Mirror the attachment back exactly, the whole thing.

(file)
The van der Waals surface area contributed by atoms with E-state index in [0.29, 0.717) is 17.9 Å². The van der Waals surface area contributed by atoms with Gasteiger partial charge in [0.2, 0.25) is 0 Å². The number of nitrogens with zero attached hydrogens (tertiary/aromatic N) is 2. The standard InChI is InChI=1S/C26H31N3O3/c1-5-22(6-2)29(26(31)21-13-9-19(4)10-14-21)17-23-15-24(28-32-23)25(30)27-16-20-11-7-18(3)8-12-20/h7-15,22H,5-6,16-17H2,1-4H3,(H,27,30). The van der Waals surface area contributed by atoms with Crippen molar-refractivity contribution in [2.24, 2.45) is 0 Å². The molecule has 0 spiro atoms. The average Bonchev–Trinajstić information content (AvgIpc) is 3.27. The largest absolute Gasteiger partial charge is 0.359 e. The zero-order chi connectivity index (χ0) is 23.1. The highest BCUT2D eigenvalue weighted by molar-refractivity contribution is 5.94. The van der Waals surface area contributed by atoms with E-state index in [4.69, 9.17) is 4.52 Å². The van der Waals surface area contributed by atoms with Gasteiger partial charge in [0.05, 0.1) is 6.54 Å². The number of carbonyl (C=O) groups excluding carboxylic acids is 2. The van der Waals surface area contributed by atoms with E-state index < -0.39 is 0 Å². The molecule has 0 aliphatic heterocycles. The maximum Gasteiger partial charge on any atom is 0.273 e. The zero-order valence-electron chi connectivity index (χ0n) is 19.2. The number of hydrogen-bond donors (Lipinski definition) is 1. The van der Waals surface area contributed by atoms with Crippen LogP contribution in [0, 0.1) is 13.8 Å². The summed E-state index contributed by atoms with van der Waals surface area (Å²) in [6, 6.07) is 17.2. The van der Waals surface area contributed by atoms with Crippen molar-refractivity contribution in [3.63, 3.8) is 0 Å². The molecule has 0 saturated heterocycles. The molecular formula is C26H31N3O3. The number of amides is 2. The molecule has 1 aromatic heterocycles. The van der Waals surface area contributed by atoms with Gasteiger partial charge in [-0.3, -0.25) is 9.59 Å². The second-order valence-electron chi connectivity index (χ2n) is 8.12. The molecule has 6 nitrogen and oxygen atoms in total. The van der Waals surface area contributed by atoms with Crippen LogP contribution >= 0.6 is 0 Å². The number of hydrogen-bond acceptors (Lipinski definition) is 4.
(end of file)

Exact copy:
The van der Waals surface area contributed by atoms with E-state index in [0.29, 0.717) is 17.9 Å². The van der Waals surface area contributed by atoms with Gasteiger partial charge in [0.2, 0.25) is 0 Å². The number of nitrogens with zero attached hydrogens (tertiary/aromatic N) is 2. The standard InChI is InChI=1S/C26H31N3O3/c1-5-22(6-2)29(26(31)21-13-9-19(4)10-14-21)17-23-15-24(28-32-23)25(30)27-16-20-11-7-18(3)8-12-20/h7-15,22H,5-6,16-17H2,1-4H3,(H,27,30). The van der Waals surface area contributed by atoms with Crippen molar-refractivity contribution in [2.24, 2.45) is 0 Å². The molecule has 0 spiro atoms. The average Bonchev–Trinajstić information content (AvgIpc) is 3.27. The largest absolute Gasteiger partial charge is 0.359 e. The zero-order chi connectivity index (χ0) is 23.1. The highest BCUT2D eigenvalue weighted by molar-refractivity contribution is 5.94. The van der Waals surface area contributed by atoms with E-state index in [4.69, 9.17) is 4.52 Å². The van der Waals surface area contributed by atoms with Gasteiger partial charge in [0.05, 0.1) is 6.54 Å². The number of carbonyl (C=O) groups excluding carboxylic acids is 2. The van der Waals surface area contributed by atoms with E-state index < -0.39 is 0 Å². The molecule has 0 aliphatic heterocycles. The maximum Gasteiger partial charge on any atom is 0.273 e. The zero-order valence-electron chi connectivity index (χ0n) is 19.2. The number of hydrogen-bond donors (Lipinski definition) is 1. The van der Waals surface area contributed by atoms with Crippen LogP contribution in [0, 0.1) is 13.8 Å². The summed E-state index contributed by atoms with van der Waals surface area (Å²) in [6, 6.07) is 17.2. The van der Waals surface area contributed by atoms with Crippen molar-refractivity contribution in [3.63, 3.8) is 0 Å². The molecule has 0 saturated heterocycles. The molecular formula is C26H31N3O3. The number of amides is 2. The molecule has 1 aromatic heterocycles. The van der Waals surface area contributed by atoms with Gasteiger partial charge in [-0.3, -0.25) is 9.59 Å². The second-order valence-electron chi connectivity index (χ2n) is 8.12. The molecule has 6 nitrogen and oxygen atoms in total. The van der Waals surface area contributed by atoms with Crippen LogP contribution >= 0.6 is 0 Å². The number of hydrogen-bond acceptors (Lipinski definition) is 4.